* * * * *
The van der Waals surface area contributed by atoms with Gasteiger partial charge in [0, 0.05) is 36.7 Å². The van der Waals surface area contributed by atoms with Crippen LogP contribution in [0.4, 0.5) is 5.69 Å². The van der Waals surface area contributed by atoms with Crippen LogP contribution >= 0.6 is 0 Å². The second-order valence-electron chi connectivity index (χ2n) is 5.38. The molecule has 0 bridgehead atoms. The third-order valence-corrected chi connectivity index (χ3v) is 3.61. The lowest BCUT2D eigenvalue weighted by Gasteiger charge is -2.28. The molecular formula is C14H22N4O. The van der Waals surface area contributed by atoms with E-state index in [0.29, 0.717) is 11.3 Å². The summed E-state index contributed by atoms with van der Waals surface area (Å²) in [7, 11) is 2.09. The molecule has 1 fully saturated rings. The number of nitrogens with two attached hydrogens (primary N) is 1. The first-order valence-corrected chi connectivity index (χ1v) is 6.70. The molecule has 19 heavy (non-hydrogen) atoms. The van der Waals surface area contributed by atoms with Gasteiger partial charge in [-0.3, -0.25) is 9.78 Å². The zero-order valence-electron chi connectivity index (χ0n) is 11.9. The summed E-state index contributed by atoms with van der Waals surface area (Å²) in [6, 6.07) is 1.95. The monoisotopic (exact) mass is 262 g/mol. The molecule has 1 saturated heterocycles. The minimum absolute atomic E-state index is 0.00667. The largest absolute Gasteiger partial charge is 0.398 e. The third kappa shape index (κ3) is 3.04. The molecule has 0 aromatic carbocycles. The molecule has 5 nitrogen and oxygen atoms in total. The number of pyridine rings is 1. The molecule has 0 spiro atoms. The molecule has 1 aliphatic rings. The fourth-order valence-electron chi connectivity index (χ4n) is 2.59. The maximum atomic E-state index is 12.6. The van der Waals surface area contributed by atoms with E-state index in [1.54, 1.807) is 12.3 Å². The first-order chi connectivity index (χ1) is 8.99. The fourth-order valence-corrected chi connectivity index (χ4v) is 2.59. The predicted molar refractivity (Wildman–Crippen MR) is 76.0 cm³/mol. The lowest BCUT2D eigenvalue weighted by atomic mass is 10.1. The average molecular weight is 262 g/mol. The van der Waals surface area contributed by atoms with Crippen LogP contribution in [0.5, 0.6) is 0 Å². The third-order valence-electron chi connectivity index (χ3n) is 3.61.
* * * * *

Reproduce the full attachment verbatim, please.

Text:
The van der Waals surface area contributed by atoms with Gasteiger partial charge in [0, 0.05) is 36.7 Å². The van der Waals surface area contributed by atoms with Crippen LogP contribution in [0.4, 0.5) is 5.69 Å². The van der Waals surface area contributed by atoms with Crippen LogP contribution >= 0.6 is 0 Å². The second-order valence-electron chi connectivity index (χ2n) is 5.38. The molecule has 0 bridgehead atoms. The third-order valence-corrected chi connectivity index (χ3v) is 3.61. The lowest BCUT2D eigenvalue weighted by Gasteiger charge is -2.28. The molecular formula is C14H22N4O. The van der Waals surface area contributed by atoms with E-state index in [0.29, 0.717) is 11.3 Å². The summed E-state index contributed by atoms with van der Waals surface area (Å²) in [7, 11) is 2.09. The molecule has 1 fully saturated rings. The number of nitrogens with two attached hydrogens (primary N) is 1. The first-order valence-corrected chi connectivity index (χ1v) is 6.70. The molecule has 19 heavy (non-hydrogen) atoms. The van der Waals surface area contributed by atoms with Gasteiger partial charge in [-0.3, -0.25) is 9.78 Å². The zero-order valence-electron chi connectivity index (χ0n) is 11.9. The summed E-state index contributed by atoms with van der Waals surface area (Å²) in [6, 6.07) is 1.95. The monoisotopic (exact) mass is 262 g/mol. The molecule has 1 saturated heterocycles. The minimum absolute atomic E-state index is 0.00667. The largest absolute Gasteiger partial charge is 0.398 e. The third kappa shape index (κ3) is 3.04. The molecule has 0 aromatic carbocycles. The molecule has 5 nitrogen and oxygen atoms in total. The number of pyridine rings is 1. The molecule has 0 spiro atoms. The molecule has 1 aliphatic rings. The fourth-order valence-electron chi connectivity index (χ4n) is 2.59. The maximum atomic E-state index is 12.6. The van der Waals surface area contributed by atoms with E-state index in [1.54, 1.807) is 12.3 Å². The first-order chi connectivity index (χ1) is 8.99. The fourth-order valence-corrected chi connectivity index (χ4v) is 2.59. The predicted molar refractivity (Wildman–Crippen MR) is 76.0 cm³/mol. The lowest BCUT2D eigenvalue weighted by atomic mass is 10.1. The average molecular weight is 262 g/mol. The van der Waals surface area contributed by atoms with Crippen LogP contribution in [0.5, 0.6) is 0 Å². The third-order valence-electron chi connectivity index (χ3n) is 3.61.